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Cancer Biol Ther. 2005 Apr;4(4):371-5. Epub 2005 Apr 28.

Prostate specific antigen as a clinical biomarker for prostate cancer: what's the take home message?

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  • 1Department of Urology, Baylor College of Medicine, Houston, Texas, USA.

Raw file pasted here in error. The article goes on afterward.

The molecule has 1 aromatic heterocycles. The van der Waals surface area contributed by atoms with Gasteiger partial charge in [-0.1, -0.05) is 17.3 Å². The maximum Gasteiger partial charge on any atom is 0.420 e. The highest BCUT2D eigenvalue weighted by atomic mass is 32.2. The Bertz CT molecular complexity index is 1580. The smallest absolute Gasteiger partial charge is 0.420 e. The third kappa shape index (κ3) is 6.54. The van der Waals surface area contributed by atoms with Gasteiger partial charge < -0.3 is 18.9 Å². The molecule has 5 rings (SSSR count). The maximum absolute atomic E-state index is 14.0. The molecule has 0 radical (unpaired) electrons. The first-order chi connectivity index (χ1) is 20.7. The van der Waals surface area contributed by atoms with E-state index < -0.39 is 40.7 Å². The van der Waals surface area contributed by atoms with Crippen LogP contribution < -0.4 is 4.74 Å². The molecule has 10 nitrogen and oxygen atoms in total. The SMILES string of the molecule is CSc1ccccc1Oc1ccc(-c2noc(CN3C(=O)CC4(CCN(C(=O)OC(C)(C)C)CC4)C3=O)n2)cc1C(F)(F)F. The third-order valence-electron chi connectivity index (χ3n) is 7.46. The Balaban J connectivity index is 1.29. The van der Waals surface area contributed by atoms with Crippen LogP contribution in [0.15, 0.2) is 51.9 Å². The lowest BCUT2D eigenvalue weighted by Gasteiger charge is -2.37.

Prostate specific antigen (PSA) continues to be challenged as a legitimate clinical biomarker in early detection of prostate cancer due to lack of specificity for malignant transformation. Skepticism surrounding the utility of serum PSA as a clinical marker is not new and many questioned its initial use in widespread prostate cancer screening due to non-specific expression and low predictive value for cancer detection. Despite these initial concerns, serum PSA measurement along with digital rectal examination (DRE) is currently the accepted practice for prostate cancer screening in the United States with hundreds of thousands of men undergoing serum PSA measurement annually. In contrast to its role for early detection, serum PSA measurement as a surrogate for prostate cancer recurrence (biochemical failure) following curative intent therapy has consummate clinical utility in post-treatment surveillance. As thousands of men each year are aggressively treated for potentially curable prostate cancer, development of simple and effective diagnostic tools for detecting treatment failures should be an important area of biomedical and clinical investigation. We have constructed and tested a home-based prostate cancer surveillance device for use by patients to detect PSA from blood obtained by finger stick. Our initial results suggest that home based PSA testing is feasible and may have clinical utility in management of men treated for prostate cancer.

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